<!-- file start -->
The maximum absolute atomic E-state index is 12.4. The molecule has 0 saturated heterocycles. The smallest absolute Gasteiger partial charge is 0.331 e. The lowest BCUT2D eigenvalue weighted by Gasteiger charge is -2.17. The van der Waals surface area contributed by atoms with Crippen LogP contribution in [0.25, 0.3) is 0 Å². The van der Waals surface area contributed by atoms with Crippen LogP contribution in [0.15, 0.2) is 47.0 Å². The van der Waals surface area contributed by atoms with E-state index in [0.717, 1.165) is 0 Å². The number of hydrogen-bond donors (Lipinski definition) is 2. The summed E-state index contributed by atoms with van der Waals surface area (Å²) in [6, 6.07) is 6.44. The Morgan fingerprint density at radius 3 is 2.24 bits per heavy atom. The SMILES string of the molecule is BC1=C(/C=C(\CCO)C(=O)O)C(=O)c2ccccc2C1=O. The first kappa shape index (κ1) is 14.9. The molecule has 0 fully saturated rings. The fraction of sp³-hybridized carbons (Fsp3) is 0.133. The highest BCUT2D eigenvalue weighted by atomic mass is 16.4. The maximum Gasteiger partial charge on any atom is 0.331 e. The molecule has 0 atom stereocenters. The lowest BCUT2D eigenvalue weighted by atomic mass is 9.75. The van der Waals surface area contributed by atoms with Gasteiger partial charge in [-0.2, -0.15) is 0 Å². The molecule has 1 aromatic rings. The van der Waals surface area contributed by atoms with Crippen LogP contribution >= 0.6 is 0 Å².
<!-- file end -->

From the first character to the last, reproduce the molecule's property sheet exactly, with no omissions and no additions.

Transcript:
The maximum absolute atomic E-state index is 12.4. The molecule has 0 saturated heterocycles. The smallest absolute Gasteiger partial charge is 0.331 e. The lowest BCUT2D eigenvalue weighted by Gasteiger charge is -2.17. The van der Waals surface area contributed by atoms with Crippen LogP contribution in [0.25, 0.3) is 0 Å². The van der Waals surface area contributed by atoms with Crippen LogP contribution in [0.15, 0.2) is 47.0 Å². The van der Waals surface area contributed by atoms with E-state index in [0.717, 1.165) is 0 Å². The number of hydrogen-bond donors (Lipinski definition) is 2. The summed E-state index contributed by atoms with van der Waals surface area (Å²) in [6, 6.07) is 6.44. The Morgan fingerprint density at radius 3 is 2.24 bits per heavy atom. The SMILES string of the molecule is BC1=C(/C=C(\CCO)C(=O)O)C(=O)c2ccccc2C1=O. The first kappa shape index (κ1) is 14.9. The molecule has 0 fully saturated rings. The fraction of sp³-hybridized carbons (Fsp3) is 0.133. The highest BCUT2D eigenvalue weighted by atomic mass is 16.4. The maximum Gasteiger partial charge on any atom is 0.331 e. The molecule has 0 atom stereocenters. The lowest BCUT2D eigenvalue weighted by atomic mass is 9.75. The van der Waals surface area contributed by atoms with Gasteiger partial charge in [-0.2, -0.15) is 0 Å². The molecule has 1 aromatic rings. The van der Waals surface area contributed by atoms with Crippen LogP contribution >= 0.6 is 0 Å².